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How Love Island killed sex

12 July 2022

6:44 PM

12 July 2022

6:44 PM

Love Island’s annual ‘heart race challenge’ – where contestants perform jokily seductive dances on the opposite sex – took place last week, an eternity in villa time. The girls and boys who raise heart rates the most win. It is always divisive, since the women in particular – dressed in nearly nothing and manoeuvring with everything they have – understandably get touchy when their man’s heart rate rises more for a rival.

Usually the challenge is extremely sexy, but not outright pornographic. This year that changed. We watched the women put their bare bums – most wore only thong-style garments – up in the men’s faces and waggle them before turning around and straddling them, mimicking full sex as well as oral sex and other sexual moves, like full-body licking. Shirtless, tight mini short-sporting lads then picked the women up, monster-style, and put them face down on the ground before mounting them and commencing, with professional pornographic technique, rhythmic thrusting that showed off their toned athleticism. The inroads made by BDSM were extra clear in this year’s heart rate challenge: more than one contestant came out in leathers wielding a whip. The riding crop brandished by Gemma Owen, footballer Michael Owen’s 19-year-old dressage champion daughter, was almost fetching.

As far as a heart rate challenge goes, it’s effective. Even as a relatively prim viewer I found myself grinning and adrenalised, staring with arrested fascination. Love Island contestants are often criticised for being too plastic and too surgically enhanced. But there is no doubt whatsoever that, surgery or no, they have burstingly brilliant bodies, and bar the odd comedy man, the contestants seem to be quasi-professionally trained in sexualised dancing. In other words they have scaled the heights of contemporary, endlessly digitally-refracted sexiness. They are masters at looking hot, having nailed the shortest route to the dopamine rush. Their metier is the shimmering depthlessness of young bodies who spend their lives taking selfies in no clothes, pouring their souls and sense of self into the tiny tripartite orbs of the iPhone lens.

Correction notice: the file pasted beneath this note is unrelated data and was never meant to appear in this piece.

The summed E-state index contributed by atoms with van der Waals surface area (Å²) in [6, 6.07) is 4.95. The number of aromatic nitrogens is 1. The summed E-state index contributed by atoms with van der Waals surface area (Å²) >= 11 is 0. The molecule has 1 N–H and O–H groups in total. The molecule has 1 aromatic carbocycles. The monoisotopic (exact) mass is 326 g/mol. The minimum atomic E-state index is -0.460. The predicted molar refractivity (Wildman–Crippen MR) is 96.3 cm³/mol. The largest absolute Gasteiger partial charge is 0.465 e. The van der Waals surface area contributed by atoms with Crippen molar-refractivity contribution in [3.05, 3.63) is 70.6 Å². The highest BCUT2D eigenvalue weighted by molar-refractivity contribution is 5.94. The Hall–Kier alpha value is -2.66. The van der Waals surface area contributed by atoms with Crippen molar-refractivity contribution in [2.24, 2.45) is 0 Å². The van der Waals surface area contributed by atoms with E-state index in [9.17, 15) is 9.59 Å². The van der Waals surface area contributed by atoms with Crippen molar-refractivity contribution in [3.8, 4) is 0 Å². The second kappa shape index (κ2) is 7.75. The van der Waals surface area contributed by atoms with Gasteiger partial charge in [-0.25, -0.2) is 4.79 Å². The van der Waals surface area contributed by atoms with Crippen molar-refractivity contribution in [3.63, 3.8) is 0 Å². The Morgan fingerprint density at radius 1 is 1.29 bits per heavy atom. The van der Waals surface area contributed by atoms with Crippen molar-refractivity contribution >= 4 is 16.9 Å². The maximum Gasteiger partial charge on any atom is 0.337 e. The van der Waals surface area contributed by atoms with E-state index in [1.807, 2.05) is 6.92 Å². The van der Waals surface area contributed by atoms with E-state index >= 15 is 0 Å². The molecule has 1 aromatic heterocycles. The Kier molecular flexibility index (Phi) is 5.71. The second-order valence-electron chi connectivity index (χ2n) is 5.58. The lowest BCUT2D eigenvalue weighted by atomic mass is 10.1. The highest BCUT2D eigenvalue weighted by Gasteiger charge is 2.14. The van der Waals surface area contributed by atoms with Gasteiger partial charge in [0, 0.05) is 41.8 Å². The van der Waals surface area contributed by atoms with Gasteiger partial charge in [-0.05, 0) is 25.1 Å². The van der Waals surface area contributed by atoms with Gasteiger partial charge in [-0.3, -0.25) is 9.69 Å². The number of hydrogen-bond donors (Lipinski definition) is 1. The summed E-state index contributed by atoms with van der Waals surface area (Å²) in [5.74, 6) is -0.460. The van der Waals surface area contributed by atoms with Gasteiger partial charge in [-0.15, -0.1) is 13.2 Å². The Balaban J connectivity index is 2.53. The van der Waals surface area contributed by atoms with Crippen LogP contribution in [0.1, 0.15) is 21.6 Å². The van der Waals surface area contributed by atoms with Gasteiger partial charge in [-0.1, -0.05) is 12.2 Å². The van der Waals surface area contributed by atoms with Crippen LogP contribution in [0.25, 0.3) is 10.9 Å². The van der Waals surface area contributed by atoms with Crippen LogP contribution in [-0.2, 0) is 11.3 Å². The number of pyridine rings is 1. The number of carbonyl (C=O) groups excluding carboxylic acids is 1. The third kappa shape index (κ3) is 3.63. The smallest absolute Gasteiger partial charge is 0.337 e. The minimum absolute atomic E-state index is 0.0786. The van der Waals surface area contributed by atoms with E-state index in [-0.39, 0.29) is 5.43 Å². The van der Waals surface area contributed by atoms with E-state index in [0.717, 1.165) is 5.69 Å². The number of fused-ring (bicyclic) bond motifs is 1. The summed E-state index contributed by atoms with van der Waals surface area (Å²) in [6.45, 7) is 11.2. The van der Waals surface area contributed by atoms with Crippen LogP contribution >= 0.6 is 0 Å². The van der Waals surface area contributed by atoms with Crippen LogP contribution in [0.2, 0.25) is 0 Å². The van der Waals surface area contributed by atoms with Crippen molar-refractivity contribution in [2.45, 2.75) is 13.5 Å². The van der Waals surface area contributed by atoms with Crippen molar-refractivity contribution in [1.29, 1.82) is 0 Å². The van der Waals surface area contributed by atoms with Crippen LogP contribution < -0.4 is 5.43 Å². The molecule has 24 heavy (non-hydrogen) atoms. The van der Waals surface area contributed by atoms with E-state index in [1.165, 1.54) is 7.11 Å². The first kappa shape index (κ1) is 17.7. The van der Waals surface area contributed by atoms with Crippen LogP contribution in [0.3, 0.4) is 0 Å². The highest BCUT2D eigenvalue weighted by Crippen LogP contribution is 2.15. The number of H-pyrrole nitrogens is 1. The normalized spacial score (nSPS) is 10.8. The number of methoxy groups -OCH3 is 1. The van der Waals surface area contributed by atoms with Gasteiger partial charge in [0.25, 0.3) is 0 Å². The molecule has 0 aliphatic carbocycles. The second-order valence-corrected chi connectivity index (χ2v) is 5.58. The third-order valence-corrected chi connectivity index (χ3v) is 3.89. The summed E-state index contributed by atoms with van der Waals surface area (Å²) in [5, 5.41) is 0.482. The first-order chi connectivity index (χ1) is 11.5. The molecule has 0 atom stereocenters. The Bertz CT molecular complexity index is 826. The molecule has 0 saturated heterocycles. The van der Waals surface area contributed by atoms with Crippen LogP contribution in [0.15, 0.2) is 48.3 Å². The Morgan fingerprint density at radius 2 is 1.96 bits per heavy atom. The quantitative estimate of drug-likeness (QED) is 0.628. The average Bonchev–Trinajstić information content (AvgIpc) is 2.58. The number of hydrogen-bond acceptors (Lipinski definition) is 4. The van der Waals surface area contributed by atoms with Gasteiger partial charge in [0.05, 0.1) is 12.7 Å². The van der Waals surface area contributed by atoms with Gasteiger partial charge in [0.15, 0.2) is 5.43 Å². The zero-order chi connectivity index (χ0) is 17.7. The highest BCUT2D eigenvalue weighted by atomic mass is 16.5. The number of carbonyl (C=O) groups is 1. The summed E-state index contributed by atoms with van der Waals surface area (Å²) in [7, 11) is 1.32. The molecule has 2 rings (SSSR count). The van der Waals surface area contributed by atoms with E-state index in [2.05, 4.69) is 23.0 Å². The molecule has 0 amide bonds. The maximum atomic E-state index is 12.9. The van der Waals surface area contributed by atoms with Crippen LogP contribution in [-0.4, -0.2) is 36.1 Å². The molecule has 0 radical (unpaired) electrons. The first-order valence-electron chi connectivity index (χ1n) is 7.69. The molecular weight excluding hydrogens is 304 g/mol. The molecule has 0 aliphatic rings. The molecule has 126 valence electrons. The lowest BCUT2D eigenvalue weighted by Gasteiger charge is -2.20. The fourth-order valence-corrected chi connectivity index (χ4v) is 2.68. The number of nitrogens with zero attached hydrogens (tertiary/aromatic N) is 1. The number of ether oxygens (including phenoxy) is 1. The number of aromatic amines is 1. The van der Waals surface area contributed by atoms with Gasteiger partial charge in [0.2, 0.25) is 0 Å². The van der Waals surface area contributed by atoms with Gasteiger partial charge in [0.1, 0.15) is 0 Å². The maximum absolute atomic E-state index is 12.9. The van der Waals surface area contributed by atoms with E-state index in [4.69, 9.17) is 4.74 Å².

The contestants ­­seem more recognisable as people this year (sometimes they actually say things you could imagine a real person saying), but still seem utterly stumped when it comes to what lies beyond thongs and corner boob and pornographic dancing. Thus we have the anguished and perplexed tears of Tasha, a model and dancer of picture perfect looks, after the heart rate of Andrew, the man she was coupled up with, goes higher for Danica, single and unfancied at the time but later to pair up with a model at the explosive Casa Amor, where the men and women are sequestered with a new battery of the opposite sex. Tasha couldn’t accept that having got dressed in her tiny neon pink swimsuit, spent lots of time on looking perfect and unleashed her sexiest moves, Andrew’s machinery hadn’t processed the input correctly. Tasha correctly feared that in this world, if the body fails, you have nothing: all the warm words and bedtime cuddles count for nothing. Andrew’s romps only days later with new girl Coco in Casa Amor while Tasha’s back was turned turned those fears into reality.

Love Island is not everyone’s cup of tea, and for good reason. But the programme is important because its contestants are at the bleeding edge of media culture. This means they set and reflect trends in fashion, dating, sexual ethics and modern relational sensibilities. They are creatures of Instagram and TikTok, where sexuality is kaleidoscopically disseminated and refracted.

The result is that sexiness has become a technique you can master and deploy so long as you do – and possess – the right things. Girls must wear thongs, have big boobs and a wobbly bum and put on hair extensions; the men must have a tan, a six pack, tattoos and white teeth.

But in this rubric, sexiness kills sex. Eros has long departed these shores; lust and desire remain and can be profound and raw forces even now. But for the islanders, and for Gen-Z more widely, they seem to have drifted further out of reach. It becomes harder and thornier to instigate and enjoy sex, because there are so many psychological and political landmines. There is most definitely a right and a wrong way to do sex now, a world of feelings and power dynamics to which all must be hyper-attuned. Self-consciousness has been heightened by three-lens smartphone cameras that constantly show bodies as they should be and amplify the gap between them and reality.

And so, the two former functions of sex: sheer naughty fun, or an act of love (sometimes even baby-making) have essentially evaporated. No wonder sex rates have plummeted among the younger generation: 15 per cent of 20 to 24 year olds say they’re sexually inactive, compared to six per cent of Gen X at the same age. A recent study by the charity Humen found that half of university students feel their experience has been marred by mental health issues: feeling perpetually anxious isn’t good for sex either.

In the absence of fun or love or babies, the conservative flank of Gen-Z are searching for meaning. They have decided sex comes up short on that front too. This, at any rate, was my observation at a recent conference for 18-30 year olds interested in freedom. One young man of about 24 advocated a return to chastity outside marriage and baby-making. Watching the bulging-bodied Love Islanders gyrate and thrust, and then feel worthless and hurt, you can understand how for some, the enforced meaning – and danger – of a Handmaid’s-Tale style regime of sex could begin to seem, well, sexy.

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